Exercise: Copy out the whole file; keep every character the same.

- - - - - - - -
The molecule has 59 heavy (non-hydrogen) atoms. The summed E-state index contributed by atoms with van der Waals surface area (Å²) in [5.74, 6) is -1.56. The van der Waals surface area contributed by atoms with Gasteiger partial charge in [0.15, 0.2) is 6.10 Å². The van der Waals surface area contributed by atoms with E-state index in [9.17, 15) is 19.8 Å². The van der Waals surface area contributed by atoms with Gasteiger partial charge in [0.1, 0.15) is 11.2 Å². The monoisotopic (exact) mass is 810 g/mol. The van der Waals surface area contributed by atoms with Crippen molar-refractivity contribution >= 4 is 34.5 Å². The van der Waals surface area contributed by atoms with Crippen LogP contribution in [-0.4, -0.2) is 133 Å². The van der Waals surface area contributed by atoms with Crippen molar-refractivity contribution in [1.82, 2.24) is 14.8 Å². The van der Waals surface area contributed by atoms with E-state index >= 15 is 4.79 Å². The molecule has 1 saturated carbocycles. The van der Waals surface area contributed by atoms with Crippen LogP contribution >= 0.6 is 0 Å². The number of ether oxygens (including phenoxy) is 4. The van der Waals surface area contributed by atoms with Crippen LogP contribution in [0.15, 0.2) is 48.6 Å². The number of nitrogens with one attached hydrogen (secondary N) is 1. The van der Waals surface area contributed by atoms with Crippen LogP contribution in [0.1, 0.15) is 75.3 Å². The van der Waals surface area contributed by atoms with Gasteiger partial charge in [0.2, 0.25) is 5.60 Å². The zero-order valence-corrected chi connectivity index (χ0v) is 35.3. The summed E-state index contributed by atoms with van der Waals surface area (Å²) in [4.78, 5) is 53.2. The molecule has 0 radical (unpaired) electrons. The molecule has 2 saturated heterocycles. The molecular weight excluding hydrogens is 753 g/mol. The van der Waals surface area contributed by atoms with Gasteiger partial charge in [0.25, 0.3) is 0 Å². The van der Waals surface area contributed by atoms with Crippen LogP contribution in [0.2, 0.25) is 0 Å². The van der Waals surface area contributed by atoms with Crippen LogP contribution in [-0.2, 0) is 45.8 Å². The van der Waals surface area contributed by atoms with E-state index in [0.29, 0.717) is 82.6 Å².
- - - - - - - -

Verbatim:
The molecule has 59 heavy (non-hydrogen) atoms. The summed E-state index contributed by atoms with van der Waals surface area (Å²) in [5.74, 6) is -1.56. The van der Waals surface area contributed by atoms with Gasteiger partial charge in [0.15, 0.2) is 6.10 Å². The van der Waals surface area contributed by atoms with E-state index in [9.17, 15) is 19.8 Å². The van der Waals surface area contributed by atoms with Gasteiger partial charge in [0.1, 0.15) is 11.2 Å². The monoisotopic (exact) mass is 810 g/mol. The van der Waals surface area contributed by atoms with Crippen molar-refractivity contribution >= 4 is 34.5 Å². The van der Waals surface area contributed by atoms with Crippen LogP contribution in [-0.4, -0.2) is 133 Å². The van der Waals surface area contributed by atoms with Crippen molar-refractivity contribution in [1.82, 2.24) is 14.8 Å². The van der Waals surface area contributed by atoms with E-state index >= 15 is 4.79 Å². The molecule has 1 saturated carbocycles. The van der Waals surface area contributed by atoms with Crippen LogP contribution >= 0.6 is 0 Å². The number of ether oxygens (including phenoxy) is 4. The van der Waals surface area contributed by atoms with Crippen LogP contribution in [0.15, 0.2) is 48.6 Å². The number of nitrogens with one attached hydrogen (secondary N) is 1. The van der Waals surface area contributed by atoms with Crippen LogP contribution in [0.1, 0.15) is 75.3 Å². The van der Waals surface area contributed by atoms with Gasteiger partial charge in [0.2, 0.25) is 5.60 Å². The zero-order valence-corrected chi connectivity index (χ0v) is 35.3. The summed E-state index contributed by atoms with van der Waals surface area (Å²) in [4.78, 5) is 53.2. The molecule has 0 radical (unpaired) electrons. The molecule has 2 saturated heterocycles. The molecular weight excluding hydrogens is 753 g/mol. The van der Waals surface area contributed by atoms with Gasteiger partial charge in [0.25, 0.3) is 0 Å². The van der Waals surface area contributed by atoms with Crippen LogP contribution in [0.2, 0.25) is 0 Å². The van der Waals surface area contributed by atoms with Crippen LogP contribution in [-0.2, 0) is 45.8 Å². The van der Waals surface area contributed by atoms with E-state index in [0.29, 0.717) is 82.6 Å².